Wednesday, May 16, 2018

Steve Flowers: Inside the Statehouse - Secondary statewide races on ballot this year

  Folks, we are less than three weeks away from our June 5th primaries. Besides the governor’s race, all of our secondary state constitutional races are on the ballot.

  As we head into the home stretch, there appears to be very little interest in the primary elections. People seem disinterested and disillusioned. There have been a good many scandals and ethics convictions over the past quadrennium, which has put a damper on the enthusiasm generally associated with a gubernatorial election year. Even fundraising has been down considerably.

  This voting ambivalence will result in a lower than normal turnout. This will be an advantage for incumbents and those with name identification.

Tuesday, May 15, 2018

President’s press credential threat will be ‘trumped’ by the First Amendment

  Donald Trump can fantasize all he wants about taking away White House press credentials from news outlets that he doesn’t like.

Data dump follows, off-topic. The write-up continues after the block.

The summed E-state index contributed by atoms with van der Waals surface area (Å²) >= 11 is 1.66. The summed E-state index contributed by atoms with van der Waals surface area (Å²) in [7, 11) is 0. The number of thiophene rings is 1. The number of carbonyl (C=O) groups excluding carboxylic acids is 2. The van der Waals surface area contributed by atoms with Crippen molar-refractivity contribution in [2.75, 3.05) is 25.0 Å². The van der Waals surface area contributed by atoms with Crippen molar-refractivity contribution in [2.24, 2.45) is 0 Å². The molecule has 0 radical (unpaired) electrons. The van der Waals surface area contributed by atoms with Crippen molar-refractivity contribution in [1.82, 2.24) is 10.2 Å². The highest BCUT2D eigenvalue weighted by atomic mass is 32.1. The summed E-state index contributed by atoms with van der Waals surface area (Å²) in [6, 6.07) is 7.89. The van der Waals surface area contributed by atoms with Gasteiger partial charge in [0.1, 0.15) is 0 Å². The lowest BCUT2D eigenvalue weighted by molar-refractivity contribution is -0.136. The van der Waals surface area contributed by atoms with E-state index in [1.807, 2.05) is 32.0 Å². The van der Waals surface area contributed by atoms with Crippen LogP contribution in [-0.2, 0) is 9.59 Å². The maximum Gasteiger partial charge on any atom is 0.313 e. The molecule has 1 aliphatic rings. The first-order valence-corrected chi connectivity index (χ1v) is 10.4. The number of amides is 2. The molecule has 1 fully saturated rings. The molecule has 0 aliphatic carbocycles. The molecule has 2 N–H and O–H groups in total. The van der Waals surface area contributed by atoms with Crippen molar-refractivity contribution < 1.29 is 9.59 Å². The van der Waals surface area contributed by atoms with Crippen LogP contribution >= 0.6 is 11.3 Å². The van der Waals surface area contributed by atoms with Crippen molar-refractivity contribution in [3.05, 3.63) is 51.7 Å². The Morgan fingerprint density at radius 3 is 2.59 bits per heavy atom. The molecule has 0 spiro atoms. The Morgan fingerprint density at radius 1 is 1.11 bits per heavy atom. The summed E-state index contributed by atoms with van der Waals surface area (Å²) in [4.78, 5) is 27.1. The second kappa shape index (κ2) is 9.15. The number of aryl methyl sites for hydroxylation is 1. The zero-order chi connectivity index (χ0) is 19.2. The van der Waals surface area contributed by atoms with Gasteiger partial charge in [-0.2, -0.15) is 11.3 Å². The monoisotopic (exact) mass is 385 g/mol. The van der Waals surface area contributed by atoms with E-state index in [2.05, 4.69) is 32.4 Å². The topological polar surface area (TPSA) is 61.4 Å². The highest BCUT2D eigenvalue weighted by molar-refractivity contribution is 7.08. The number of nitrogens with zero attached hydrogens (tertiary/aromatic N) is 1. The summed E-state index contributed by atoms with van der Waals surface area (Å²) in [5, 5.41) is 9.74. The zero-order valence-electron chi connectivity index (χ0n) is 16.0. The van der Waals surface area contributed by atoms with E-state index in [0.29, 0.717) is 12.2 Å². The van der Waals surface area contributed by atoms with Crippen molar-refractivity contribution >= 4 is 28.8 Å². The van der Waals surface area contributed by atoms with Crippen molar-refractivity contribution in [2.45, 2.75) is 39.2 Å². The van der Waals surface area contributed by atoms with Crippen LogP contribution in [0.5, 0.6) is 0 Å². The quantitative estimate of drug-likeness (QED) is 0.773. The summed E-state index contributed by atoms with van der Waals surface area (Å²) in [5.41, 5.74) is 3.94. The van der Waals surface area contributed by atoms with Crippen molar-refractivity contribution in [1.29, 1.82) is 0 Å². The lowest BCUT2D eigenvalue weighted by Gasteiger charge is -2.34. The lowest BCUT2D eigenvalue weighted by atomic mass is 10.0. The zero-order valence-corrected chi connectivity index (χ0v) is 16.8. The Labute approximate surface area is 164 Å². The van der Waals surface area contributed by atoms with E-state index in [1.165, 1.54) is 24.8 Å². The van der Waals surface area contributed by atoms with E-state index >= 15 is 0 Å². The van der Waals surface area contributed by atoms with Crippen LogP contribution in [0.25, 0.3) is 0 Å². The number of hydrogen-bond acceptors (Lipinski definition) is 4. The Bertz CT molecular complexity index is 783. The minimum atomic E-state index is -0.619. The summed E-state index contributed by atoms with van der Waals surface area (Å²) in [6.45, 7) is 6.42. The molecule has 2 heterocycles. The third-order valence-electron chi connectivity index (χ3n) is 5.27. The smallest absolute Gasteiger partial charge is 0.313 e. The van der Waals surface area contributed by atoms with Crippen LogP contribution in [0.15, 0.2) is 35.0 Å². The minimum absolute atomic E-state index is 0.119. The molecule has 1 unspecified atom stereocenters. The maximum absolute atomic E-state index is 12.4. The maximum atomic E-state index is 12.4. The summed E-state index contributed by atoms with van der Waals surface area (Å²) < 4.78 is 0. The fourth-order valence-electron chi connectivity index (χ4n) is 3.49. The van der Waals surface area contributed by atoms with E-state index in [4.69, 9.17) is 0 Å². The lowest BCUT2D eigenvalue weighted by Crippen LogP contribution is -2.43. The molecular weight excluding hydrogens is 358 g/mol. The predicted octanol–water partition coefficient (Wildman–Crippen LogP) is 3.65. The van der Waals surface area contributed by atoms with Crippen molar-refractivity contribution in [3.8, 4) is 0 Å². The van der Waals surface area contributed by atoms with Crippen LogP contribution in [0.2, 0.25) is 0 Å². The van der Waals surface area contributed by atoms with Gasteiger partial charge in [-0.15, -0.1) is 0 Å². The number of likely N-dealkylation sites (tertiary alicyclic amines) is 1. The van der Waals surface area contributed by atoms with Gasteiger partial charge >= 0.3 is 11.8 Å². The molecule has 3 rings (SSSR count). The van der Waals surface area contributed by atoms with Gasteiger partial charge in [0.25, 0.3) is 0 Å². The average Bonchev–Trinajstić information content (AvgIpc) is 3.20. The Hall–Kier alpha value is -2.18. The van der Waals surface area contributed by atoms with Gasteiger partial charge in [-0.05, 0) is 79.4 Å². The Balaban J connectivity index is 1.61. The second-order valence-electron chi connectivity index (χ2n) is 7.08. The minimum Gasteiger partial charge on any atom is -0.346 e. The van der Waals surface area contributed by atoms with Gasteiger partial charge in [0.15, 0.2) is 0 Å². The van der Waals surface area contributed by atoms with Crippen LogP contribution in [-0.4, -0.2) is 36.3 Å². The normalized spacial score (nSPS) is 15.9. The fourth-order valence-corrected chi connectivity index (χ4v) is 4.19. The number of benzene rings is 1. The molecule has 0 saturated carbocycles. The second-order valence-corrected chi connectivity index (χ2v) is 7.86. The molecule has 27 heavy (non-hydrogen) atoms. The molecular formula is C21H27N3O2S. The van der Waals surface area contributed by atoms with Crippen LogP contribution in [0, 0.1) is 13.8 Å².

It’s unpleasant for the journalists in Trump’s crosshairs to hear such bluster, but journalists and free press advocates ought not to even imagine a moment when, in misplaced solidarity, they all walk out of the White House press room in protest over even one credential being pulled.

  As strong a message as one hopes that would send to the nation, we must remember that Trump can’t really extinguish the constitutionally protected role of journalists as “watchdogs” — but journalists, in a moment of anger and hubris, could abandon it.

Monday, May 14, 2018

Craig Ford: Alabama wants its own bridge to nowhere

  You may have seen ads on TV recently talking about a bridge project in South Alabama. If you hadn’t heard of this project before those ads, you’re not alone.

  Most people, including legislators, were not aware of the plans to build this $87 million taxpayer-funded bridge to nowhere that even many Baldwin County residents are opposed to.

  So what exactly is this bridge, and why are some state leaders pushing it?